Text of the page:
Tuesday, March 15, 2005

Book Review : The Tru Cookbook


First of all, let me say that I absolutely hate this cover. In fact, I took it off and threw it away. You'd think someone who does such artsy food would have a better looking book cover, but oh well, we can't all be the French Laundry.

But once you get past the cover and chef Rick Tramonto's dedication to "my Lord and Saviour Jesus Christ," (gack) this is a pretty interesting book overall. It kicks off with Tramonto's hors d'oeuvres, amuse bouches and appetizers which, in my opinion, is Tramonto at his best. The bouches in this book are pretty bad-ass: watermelon-lavender juice shooters with yellow watermelon salad, rabbit roulade, purple peruvian potato soup in a flat japanese soup spoon. Playful, colorful, tasty - just what a good bouche should be. Something to get you excited about the meal. Next, in the appetizers, comes the famous Caviar Staircase - a miniature glass staircase with four different caviars and their traditional garnishes. Like a lot of things in this book, I find it kind of gimmicky but kind of cool, as well. I wonder how many of those staircases they go through a year due to mishandling by the dish staff...Likewise I wonder about the "Live Japanese Fish and Chips," which is basically a bowl of seviche set inside a fish bowl with a fucking Beta fish swimming around in it. This is where I draw the line between "playful" and "get-this-the-fuck-off-my-table-you-clowns." Stupid. But then you turn a couple pages and get to the "Braised 31-vegetable Ragout with Chervil Butter" and it's like wow, maybe this guy does know what he's doing.

It's dishes like this that make me love what I do for a living. Thirty-one different baby vegetables, each cleaned and cared for according to their type, each cooked to the perfect done-ness and tossed together with a fresh and slightly anise-flavored chervil butter...Extremely simple, but it highlights how the proper love and care and technique can eleveate a simple vegetable medley into a fucking amazing dish. Tramonto gets two guns up for this one.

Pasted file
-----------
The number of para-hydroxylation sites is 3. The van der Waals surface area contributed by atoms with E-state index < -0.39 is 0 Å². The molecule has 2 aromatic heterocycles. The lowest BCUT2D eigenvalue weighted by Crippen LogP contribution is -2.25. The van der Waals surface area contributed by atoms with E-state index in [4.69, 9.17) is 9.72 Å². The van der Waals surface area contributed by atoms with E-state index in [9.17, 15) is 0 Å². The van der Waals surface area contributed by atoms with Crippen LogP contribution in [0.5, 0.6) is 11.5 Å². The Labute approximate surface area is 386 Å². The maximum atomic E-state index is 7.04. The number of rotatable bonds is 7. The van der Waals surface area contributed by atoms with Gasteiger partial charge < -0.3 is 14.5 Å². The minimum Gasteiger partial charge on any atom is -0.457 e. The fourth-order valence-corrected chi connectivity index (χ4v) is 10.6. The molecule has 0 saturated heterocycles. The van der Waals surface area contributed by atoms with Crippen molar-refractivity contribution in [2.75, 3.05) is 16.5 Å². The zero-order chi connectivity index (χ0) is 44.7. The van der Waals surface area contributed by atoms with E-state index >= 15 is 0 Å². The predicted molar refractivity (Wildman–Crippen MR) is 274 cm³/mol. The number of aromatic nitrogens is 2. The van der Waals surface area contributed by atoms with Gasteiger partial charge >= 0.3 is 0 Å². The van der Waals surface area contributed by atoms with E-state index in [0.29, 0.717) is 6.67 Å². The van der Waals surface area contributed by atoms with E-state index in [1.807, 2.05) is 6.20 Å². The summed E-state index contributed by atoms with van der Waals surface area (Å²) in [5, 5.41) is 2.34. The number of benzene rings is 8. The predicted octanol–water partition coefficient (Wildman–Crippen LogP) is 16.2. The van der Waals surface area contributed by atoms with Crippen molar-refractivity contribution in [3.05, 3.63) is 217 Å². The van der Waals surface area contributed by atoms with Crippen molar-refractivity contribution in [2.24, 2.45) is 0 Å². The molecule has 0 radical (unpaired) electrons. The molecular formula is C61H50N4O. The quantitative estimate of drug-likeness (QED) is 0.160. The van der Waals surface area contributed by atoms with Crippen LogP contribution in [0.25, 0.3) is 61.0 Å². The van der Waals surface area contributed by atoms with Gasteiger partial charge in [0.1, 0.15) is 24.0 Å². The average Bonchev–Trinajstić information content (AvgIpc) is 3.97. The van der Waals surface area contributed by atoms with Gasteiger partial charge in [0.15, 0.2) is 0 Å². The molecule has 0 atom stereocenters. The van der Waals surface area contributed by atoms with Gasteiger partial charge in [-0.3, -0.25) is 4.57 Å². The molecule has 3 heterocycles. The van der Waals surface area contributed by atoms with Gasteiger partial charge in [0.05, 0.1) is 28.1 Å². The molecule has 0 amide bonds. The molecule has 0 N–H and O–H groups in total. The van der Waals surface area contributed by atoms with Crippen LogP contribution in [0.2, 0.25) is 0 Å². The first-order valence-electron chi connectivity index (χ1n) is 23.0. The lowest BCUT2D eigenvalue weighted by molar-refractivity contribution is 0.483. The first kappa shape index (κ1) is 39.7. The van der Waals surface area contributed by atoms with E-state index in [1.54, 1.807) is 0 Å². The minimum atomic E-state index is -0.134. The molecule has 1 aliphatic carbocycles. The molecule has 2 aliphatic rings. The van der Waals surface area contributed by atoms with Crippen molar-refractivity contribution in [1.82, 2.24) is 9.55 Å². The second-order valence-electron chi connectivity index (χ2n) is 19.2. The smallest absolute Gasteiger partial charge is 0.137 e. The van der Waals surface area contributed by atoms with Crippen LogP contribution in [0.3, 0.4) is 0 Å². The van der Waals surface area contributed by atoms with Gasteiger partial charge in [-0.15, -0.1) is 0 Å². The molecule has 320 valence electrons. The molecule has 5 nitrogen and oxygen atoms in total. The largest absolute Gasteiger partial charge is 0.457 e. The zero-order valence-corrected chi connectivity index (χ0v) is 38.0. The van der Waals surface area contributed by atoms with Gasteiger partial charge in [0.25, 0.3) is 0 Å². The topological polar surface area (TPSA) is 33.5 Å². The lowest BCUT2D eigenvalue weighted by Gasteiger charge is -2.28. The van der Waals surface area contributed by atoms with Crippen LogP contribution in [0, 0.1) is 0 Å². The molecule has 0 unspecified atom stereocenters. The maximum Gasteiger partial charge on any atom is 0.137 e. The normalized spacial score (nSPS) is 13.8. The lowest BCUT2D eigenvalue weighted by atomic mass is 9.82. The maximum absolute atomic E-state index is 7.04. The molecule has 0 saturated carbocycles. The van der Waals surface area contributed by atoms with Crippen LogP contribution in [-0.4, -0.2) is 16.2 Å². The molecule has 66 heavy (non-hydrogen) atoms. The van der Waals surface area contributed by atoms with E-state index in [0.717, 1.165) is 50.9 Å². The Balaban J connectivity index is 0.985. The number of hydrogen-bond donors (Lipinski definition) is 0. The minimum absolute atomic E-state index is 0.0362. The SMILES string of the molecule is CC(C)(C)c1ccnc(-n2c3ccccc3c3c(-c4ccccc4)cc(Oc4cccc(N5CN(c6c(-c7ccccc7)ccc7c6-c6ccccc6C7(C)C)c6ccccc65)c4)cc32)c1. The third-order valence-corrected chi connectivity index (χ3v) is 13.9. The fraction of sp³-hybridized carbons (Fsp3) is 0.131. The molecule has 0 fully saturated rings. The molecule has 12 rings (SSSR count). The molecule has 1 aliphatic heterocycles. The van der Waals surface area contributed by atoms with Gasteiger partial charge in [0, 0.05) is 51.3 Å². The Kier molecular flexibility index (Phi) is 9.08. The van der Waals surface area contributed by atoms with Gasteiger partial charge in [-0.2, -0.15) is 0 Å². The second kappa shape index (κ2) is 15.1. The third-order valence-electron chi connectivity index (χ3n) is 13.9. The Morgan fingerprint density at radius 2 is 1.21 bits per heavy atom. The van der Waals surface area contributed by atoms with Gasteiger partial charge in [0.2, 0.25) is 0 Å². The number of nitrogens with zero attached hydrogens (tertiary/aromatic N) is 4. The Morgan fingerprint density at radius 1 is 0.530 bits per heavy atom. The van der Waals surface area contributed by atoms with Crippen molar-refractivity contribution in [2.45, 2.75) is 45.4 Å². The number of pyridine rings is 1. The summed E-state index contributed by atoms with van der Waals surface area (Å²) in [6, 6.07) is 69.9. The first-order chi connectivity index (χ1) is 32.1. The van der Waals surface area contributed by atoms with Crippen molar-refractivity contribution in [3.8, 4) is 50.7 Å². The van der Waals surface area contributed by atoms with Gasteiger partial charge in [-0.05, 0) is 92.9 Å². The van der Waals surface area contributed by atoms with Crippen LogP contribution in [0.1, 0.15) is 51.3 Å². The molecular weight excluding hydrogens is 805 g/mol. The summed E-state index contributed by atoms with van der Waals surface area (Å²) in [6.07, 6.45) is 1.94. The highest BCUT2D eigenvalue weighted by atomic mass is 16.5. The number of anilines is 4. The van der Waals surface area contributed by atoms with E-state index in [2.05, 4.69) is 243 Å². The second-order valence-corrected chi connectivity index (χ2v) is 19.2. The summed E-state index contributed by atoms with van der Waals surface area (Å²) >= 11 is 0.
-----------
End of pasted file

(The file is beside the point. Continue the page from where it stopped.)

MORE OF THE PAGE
The rest of the book I am only so-so on. His foie preps are okay, but he's one of those dudes that makes really dessert-y foie dishes and that kind of gets on my nerves. Just because foie gras goes well with sweet flavors doesn't mean you can put fucking ice cream with it. His meat work is also pretty uninteresting, and the fish and seafood part is uninspiring, over all. The dessert chapter is pretty cool, but chef said that when he ate there the desserts were totally disappointing, especially since the Tru pastry chef is so hyped.

So overall, I would have to say that I didn't mind spending $35 on this book, even if it was only to enjoy Tramonto's smaller courses. It's fun to look at, and I have learned a thing or two from it. I've also noticed that our pantry guy rips Tramonto off with his bouche preparations sometimes, but if you have to steal, at least you're stealing from one of the best. I'd have to say that I recommend this more for restaurant industry workers than for home cooks, as a lot of the recipes haven't been dumbed down for home production, which I also value.